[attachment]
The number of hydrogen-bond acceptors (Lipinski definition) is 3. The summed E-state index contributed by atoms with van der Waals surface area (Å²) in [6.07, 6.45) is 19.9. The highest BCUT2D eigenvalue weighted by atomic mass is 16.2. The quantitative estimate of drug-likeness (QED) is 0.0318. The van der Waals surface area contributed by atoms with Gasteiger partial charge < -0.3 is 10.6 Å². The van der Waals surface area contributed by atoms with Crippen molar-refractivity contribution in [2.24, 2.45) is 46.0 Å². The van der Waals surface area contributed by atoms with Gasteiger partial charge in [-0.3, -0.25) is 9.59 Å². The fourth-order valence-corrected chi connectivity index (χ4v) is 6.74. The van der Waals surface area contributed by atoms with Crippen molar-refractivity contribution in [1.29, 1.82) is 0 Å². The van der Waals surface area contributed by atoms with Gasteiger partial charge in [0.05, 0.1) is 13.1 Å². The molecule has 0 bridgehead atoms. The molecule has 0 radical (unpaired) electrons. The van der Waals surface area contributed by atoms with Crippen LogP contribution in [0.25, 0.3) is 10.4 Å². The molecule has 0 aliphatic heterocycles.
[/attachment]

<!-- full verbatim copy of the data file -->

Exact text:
The number of hydrogen-bond acceptors (Lipinski definition) is 3. The summed E-state index contributed by atoms with van der Waals surface area (Å²) in [6.07, 6.45) is 19.9. The highest BCUT2D eigenvalue weighted by atomic mass is 16.2. The quantitative estimate of drug-likeness (QED) is 0.0318. The van der Waals surface area contributed by atoms with Gasteiger partial charge < -0.3 is 10.6 Å². The van der Waals surface area contributed by atoms with Crippen molar-refractivity contribution in [2.24, 2.45) is 46.0 Å². The van der Waals surface area contributed by atoms with Gasteiger partial charge in [-0.3, -0.25) is 9.59 Å². The fourth-order valence-corrected chi connectivity index (χ4v) is 6.74. The van der Waals surface area contributed by atoms with Crippen molar-refractivity contribution in [1.29, 1.82) is 0 Å². The van der Waals surface area contributed by atoms with Gasteiger partial charge in [0.05, 0.1) is 13.1 Å². The molecule has 0 bridgehead atoms. The molecule has 0 radical (unpaired) electrons. The van der Waals surface area contributed by atoms with Crippen LogP contribution in [0.25, 0.3) is 10.4 Å². The molecule has 0 aliphatic heterocycles.